pain,
suffering,
and tribulation?

If anything happened to her,
it would make a great difference to my life.

How could I escape feeling sorrow and lamentation,
pain,
suffering,
and tribulation?

Well, that is what was meant by the Lord
who knows and sees,
the Arabat all-enlightened,
when he declared that our dear ones
bring sorrow and lamentation,
pain,
suffering,
and tribulation.

Are you fond,
sire,
of Viḍūḍabha,
your general?

[111] Yes, I am.

If anything happened to your Viḍūḍabha,
would you feel sorrow and lamentation,
pain,
suffering,
and tribulation?

If anything happened to him,
it would make a great difference to my life.

How could I escape feeling sorrow and lamentation,
pain,
suffering,
and tribulation?

Well, that is what was meant by the Lord
who knows and sees,
the Arabat all-enlightened,
when he declared that our dear ones
bring sorrow and lamentation,
pain,
suffering,
and tribulation.

Are you fond, sire,
of me?

Yes, I am.

If anything happened to me,
would you feel sorrow and lamentation,
pain,
suffering,
and tribulation?

If anything happened to you,
it would make a great difference to my life.

How could I escape feeling sorrow and lamentation,
pain,
suffering,
and tribulation?

Well, that is what was meant by the Lord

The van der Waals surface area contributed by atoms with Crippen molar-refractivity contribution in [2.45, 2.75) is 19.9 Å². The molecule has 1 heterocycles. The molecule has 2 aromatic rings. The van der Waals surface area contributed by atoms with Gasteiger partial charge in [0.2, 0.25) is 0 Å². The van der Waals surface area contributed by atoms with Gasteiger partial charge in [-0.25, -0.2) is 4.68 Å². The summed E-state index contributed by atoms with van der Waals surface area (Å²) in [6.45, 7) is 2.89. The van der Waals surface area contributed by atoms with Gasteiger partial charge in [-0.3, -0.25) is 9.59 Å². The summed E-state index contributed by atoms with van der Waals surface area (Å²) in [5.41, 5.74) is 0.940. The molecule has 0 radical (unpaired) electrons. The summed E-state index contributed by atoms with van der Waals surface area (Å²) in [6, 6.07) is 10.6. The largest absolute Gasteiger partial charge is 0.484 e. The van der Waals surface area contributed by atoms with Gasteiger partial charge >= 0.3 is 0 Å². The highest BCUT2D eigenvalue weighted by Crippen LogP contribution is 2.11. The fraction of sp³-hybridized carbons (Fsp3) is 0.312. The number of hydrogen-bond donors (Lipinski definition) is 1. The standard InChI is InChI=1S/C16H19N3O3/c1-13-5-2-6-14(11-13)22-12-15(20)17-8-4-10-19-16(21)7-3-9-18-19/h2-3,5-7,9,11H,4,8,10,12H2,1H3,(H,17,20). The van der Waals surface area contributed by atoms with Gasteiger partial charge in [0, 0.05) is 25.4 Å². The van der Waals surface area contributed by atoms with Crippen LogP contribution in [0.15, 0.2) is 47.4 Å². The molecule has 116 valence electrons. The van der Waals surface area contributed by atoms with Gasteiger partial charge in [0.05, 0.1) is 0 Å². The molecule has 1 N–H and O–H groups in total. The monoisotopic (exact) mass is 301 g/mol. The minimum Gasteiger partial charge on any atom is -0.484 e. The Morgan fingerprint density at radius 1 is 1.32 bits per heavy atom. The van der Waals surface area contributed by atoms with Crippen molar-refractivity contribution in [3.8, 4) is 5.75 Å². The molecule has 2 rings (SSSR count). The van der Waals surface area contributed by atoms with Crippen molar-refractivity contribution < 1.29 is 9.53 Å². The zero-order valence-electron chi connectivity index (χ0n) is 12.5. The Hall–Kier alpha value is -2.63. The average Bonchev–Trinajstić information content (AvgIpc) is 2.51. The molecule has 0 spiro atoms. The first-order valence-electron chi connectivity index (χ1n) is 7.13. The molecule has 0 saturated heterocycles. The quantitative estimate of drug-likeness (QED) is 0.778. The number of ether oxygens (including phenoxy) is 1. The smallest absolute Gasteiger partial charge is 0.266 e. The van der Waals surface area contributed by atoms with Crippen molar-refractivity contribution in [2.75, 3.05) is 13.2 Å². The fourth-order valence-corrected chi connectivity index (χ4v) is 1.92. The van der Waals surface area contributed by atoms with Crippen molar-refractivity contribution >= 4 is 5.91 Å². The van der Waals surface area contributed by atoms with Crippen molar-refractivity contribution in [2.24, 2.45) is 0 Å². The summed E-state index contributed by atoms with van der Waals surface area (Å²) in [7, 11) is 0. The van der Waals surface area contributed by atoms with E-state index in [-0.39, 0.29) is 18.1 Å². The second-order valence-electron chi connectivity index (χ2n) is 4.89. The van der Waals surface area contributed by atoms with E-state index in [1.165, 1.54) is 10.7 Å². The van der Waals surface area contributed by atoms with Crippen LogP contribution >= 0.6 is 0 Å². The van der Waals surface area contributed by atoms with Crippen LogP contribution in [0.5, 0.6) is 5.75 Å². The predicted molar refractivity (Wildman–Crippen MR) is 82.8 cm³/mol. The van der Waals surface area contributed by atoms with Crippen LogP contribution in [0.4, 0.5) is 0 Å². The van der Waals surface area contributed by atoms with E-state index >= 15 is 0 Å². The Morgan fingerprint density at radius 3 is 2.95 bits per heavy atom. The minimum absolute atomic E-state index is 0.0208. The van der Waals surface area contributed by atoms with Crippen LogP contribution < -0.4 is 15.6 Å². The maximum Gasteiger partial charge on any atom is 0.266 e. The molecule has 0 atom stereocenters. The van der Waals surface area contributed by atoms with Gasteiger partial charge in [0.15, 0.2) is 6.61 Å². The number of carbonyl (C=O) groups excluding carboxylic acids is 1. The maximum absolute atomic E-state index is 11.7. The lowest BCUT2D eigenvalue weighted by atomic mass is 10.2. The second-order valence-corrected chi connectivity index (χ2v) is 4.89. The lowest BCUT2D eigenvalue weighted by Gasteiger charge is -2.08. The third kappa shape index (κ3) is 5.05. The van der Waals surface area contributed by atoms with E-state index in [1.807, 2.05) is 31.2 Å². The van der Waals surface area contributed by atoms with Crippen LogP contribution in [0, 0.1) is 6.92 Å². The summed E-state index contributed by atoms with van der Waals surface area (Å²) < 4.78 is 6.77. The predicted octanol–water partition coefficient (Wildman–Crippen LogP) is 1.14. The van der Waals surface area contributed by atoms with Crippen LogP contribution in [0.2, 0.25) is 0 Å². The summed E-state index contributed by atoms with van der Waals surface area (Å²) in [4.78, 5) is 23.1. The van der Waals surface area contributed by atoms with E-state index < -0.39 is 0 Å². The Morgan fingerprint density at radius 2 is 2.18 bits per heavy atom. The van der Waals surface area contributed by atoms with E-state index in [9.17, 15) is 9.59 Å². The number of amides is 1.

who knows and sees,
the Arabat all-enlightened,
when he declared that our dear ones
bring sorrow and lamentation,
pain,
suffering,
and tribulation.

Are you fond, sire,
of the people of Kasi and Kosala?

Yes, I am.

It is my sovereignty over them
which clothes me in Benares muslins
and gives me my garlands,
perfumes and unguents.

If anything happened to them,
would you feel sorrow and lamentation,
pain,
suffering,
and tribulation?

If anything happened to them,
it would make a [59] great difference -
how could it be otherwise? -
to my own life.

Well, that, sire,
is what was meant by the Lord
who know and sees,
the arahat all-enlightened,
when he declared that our dear ones
bring sorrow and lamentation,
pain,
suffering,
and tribulation.

It is wonderful, Mallikā,
it is marvellous,
how [112] the Lord's insight
penetrates and discerns.

Bring me water for ablution, Mallikā.

Thereafter, Pasenadi, king of Kosala,
rose up,
reverently bared one shoulder,
and, with folded palms
stretched out to where the Lord was,
thrice burst forth with -

All honour to the Lord,
arahat all enlightened!